How To Write Romance Scenes

Today I’m delighted to introduce guest writer Jean Wilson, who’s penned a terrific guide on how to write romance scenes. This is a complete first for The Writer’s Toolshed, and given the popularity of fantasy romance books, it’s about time we had some content on writing romance.

In Jean’s guide below, you’ll find 5 great tips to help you write compelling fantasy romance scenes. Scenes that will grab your reader and make them tear through the pages of your fantasy romance books!

Throughout the guide, Jean refers to various fantasy romance books which you can turn to for examples, as well as drawing on more mainstream examples too. By the end, you’ll have everything you need to go off and write your own great fantasy romance scenes!

Get More Help With Writing Romance Scenes

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Exclusive to those in my community of writers, it’s the perfect place to share your writing, get feedback, discuss ideas, and build friendships with writers from all over the world!

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Over to Jean!

How To Write Romance Scenes

Has anyone seen the movie “Titanic”? I am sure most of us have. Everyone was emotionally moved by the fantasy romance plot ideas we saw on the screen.

So if we turn the tables and become writers and we are told to write the draft of a romantic title, I am sure most of us will feel the butterflies fluttering in our stomach.

Some will scratch their heads. Indeed, writing romance may be an altogether alien concept. If so, worry not. This guide will help you.

Today I am going to discuss tips and tricks on how to write great fantasy romance scenes—so often the climax of the fantasy romance novel. And I’ll show you 5 tips you can use when writing such scenes.

I will also talk about the ways to keep readers engaged and hooked to good fantasy romance books. Here we go…

1.Creation of Conflict

The first point I want to discuss that any fantasy romance writer has to keep in mind is the need for the scene to have conflict, some type of twist.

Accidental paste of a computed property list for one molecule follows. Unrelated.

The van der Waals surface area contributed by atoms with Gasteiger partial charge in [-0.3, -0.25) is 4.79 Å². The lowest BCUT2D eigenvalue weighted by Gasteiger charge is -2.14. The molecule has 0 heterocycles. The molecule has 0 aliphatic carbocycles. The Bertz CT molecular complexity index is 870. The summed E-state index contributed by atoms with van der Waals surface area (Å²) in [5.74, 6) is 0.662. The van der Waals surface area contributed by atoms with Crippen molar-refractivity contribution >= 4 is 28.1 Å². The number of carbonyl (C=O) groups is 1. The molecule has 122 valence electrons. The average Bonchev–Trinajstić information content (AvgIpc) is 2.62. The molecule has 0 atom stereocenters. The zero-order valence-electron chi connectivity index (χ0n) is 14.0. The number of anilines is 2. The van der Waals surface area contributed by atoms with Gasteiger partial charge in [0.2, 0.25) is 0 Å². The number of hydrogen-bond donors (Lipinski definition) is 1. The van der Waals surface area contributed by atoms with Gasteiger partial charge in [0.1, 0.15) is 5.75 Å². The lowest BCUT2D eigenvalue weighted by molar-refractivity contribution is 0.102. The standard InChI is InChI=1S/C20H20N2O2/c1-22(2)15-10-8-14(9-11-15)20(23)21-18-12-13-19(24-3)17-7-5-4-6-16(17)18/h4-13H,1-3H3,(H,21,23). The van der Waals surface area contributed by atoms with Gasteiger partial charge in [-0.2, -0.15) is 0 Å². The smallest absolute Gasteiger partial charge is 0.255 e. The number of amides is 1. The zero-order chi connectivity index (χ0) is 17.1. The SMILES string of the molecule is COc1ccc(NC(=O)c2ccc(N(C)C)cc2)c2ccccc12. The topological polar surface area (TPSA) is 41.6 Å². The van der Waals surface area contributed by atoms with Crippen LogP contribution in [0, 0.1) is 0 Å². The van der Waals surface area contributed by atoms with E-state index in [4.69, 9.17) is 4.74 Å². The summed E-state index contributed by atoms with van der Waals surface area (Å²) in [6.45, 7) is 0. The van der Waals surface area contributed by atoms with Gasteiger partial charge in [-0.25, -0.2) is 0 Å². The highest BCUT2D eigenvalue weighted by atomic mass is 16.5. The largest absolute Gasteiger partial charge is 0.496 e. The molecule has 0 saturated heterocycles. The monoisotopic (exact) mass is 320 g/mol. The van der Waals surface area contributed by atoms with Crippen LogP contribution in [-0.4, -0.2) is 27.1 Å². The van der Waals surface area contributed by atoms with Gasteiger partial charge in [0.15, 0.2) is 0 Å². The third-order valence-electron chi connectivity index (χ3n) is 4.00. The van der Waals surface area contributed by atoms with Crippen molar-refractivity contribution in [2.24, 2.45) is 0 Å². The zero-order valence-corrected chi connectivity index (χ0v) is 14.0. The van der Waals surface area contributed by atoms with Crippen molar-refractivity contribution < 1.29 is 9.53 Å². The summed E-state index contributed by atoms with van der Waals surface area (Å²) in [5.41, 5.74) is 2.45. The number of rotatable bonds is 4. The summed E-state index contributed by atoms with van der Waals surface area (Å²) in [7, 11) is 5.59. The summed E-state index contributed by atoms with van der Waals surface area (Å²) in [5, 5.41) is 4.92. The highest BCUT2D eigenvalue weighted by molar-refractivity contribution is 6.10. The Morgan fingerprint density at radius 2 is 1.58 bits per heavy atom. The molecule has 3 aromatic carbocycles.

The story should have a point in order to move forward. I will illustrate this with an example.

Not long ago I read a book called Ties That Tether by Jan Igaro. The heroine is Nigerian-Canadian and the hero Spanish-American. They face a lot of difficulties in their romantic bonding.

So in this way, the writer of the fantasy romance books can keep the readers thinking about what will happen next? They should be guessing about the possible outcomes out of each option.

First, one is quite obvious in that they come from different cultural backgrounds. The heroine made a commitment to her father on his deathbed that she would marry from her own country Nigeria. Another turn that comes in her life is that her ex boyfriend comes back. The third is that she is expecting a child from Rafel, her second boyfriend.

As you can see, there are 3 sources of conflict here, each one increasing the tension and the scale of the obstacle in between our two lovers.

2. Keep the audience in mind

A key consideration when writing fantasy romance books is the audience. Romance is a hugely popular genre and readers expect certain things.

And these expectations are forever changing. For example, the forced explicit romance scenes of the 1980s could jar with contemporary audiences.

These expectations feed into the type of romance you’re looking to write. For example, magic is more acceptable in a fantasy romance book compared to a contemporary romance or a historical romance.

Each genre will carry its own expectations and customs, mostly relating to the setting of the story. Doing your research is therefore very much advised.

3. Give a reason to fall in love

This is an incremental process. It starts with the type of personality each character has. I mean apart from being attracted to one another, there has to be a credible reason for them to fall in love.

It’s important that the process of them falling in love is as natural as possible. By that I mean not forcing it or to write it in a way in which readers lose the natural intimacy. For example touching the hand, talking on the internet, exchanging letters.

This all helps keep the reader curious, and a curious reader keeps on reading!

how to write romance scenes

4. Set The Scene